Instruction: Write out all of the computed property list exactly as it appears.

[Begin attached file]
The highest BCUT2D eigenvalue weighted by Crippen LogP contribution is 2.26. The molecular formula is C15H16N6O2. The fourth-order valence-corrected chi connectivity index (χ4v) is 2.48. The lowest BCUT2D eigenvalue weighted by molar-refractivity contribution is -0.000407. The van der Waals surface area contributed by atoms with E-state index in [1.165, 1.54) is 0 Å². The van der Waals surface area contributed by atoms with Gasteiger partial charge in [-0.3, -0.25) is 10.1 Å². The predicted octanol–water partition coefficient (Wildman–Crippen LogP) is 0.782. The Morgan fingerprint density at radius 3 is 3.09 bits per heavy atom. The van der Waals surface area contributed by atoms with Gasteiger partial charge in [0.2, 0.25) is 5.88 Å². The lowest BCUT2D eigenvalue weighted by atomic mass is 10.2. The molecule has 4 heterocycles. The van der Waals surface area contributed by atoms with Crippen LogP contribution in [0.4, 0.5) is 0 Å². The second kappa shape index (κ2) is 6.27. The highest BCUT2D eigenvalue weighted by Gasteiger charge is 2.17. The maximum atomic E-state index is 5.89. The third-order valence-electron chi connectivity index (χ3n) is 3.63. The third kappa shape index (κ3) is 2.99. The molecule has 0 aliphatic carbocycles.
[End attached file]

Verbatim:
The highest BCUT2D eigenvalue weighted by Crippen LogP contribution is 2.26. The molecular formula is C15H16N6O2. The fourth-order valence-corrected chi connectivity index (χ4v) is 2.48. The lowest BCUT2D eigenvalue weighted by molar-refractivity contribution is -0.000407. The van der Waals surface area contributed by atoms with E-state index in [1.165, 1.54) is 0 Å². The van der Waals surface area contributed by atoms with Gasteiger partial charge in [-0.3, -0.25) is 10.1 Å². The predicted octanol–water partition coefficient (Wildman–Crippen LogP) is 0.782. The Morgan fingerprint density at radius 3 is 3.09 bits per heavy atom. The van der Waals surface area contributed by atoms with Gasteiger partial charge in [0.2, 0.25) is 5.88 Å². The lowest BCUT2D eigenvalue weighted by atomic mass is 10.2. The molecule has 4 heterocycles. The van der Waals surface area contributed by atoms with Crippen LogP contribution in [0.4, 0.5) is 0 Å². The second kappa shape index (κ2) is 6.27. The highest BCUT2D eigenvalue weighted by Gasteiger charge is 2.17. The maximum atomic E-state index is 5.89. The third-order valence-electron chi connectivity index (χ3n) is 3.63. The third kappa shape index (κ3) is 2.99. The molecule has 0 aliphatic carbocycles.